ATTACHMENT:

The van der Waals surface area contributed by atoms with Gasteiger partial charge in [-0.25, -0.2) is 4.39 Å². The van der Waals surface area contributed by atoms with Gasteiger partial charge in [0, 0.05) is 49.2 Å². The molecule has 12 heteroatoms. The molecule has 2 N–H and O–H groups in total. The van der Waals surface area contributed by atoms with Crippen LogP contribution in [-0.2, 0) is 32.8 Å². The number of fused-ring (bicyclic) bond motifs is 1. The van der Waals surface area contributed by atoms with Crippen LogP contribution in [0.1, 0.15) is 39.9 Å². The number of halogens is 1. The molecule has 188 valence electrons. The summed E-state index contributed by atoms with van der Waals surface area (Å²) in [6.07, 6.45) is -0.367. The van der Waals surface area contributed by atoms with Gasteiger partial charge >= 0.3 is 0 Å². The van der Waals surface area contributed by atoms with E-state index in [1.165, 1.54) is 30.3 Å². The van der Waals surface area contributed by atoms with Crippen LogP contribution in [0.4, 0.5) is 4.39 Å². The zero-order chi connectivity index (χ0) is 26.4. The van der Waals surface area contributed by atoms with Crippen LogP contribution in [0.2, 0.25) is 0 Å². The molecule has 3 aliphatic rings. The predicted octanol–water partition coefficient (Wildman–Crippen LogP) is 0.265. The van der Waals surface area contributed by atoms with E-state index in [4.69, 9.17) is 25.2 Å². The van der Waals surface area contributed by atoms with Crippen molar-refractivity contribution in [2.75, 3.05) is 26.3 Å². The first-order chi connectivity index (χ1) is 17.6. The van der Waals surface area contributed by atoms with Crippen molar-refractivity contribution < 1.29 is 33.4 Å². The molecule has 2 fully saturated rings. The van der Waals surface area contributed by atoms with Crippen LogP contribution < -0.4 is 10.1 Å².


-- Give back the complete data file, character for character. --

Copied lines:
The van der Waals surface area contributed by atoms with Gasteiger partial charge in [-0.25, -0.2) is 4.39 Å². The van der Waals surface area contributed by atoms with Gasteiger partial charge in [0, 0.05) is 49.2 Å². The molecule has 12 heteroatoms. The molecule has 2 N–H and O–H groups in total. The van der Waals surface area contributed by atoms with Crippen LogP contribution in [-0.2, 0) is 32.8 Å². The number of fused-ring (bicyclic) bond motifs is 1. The van der Waals surface area contributed by atoms with Crippen LogP contribution in [0.1, 0.15) is 39.9 Å². The number of halogens is 1. The molecule has 188 valence electrons. The summed E-state index contributed by atoms with van der Waals surface area (Å²) in [6.07, 6.45) is -0.367. The van der Waals surface area contributed by atoms with Gasteiger partial charge >= 0.3 is 0 Å². The van der Waals surface area contributed by atoms with E-state index in [1.165, 1.54) is 30.3 Å². The van der Waals surface area contributed by atoms with Crippen LogP contribution in [0.4, 0.5) is 4.39 Å². The zero-order chi connectivity index (χ0) is 26.4. The van der Waals surface area contributed by atoms with Crippen LogP contribution in [0.2, 0.25) is 0 Å². The molecule has 3 aliphatic rings. The predicted octanol–water partition coefficient (Wildman–Crippen LogP) is 0.265. The van der Waals surface area contributed by atoms with E-state index in [4.69, 9.17) is 25.2 Å². The van der Waals surface area contributed by atoms with Crippen molar-refractivity contribution in [2.75, 3.05) is 26.3 Å². The first-order chi connectivity index (χ1) is 17.6. The van der Waals surface area contributed by atoms with Crippen molar-refractivity contribution < 1.29 is 33.4 Å². The molecule has 2 fully saturated rings. The van der Waals surface area contributed by atoms with Crippen LogP contribution < -0.4 is 10.1 Å².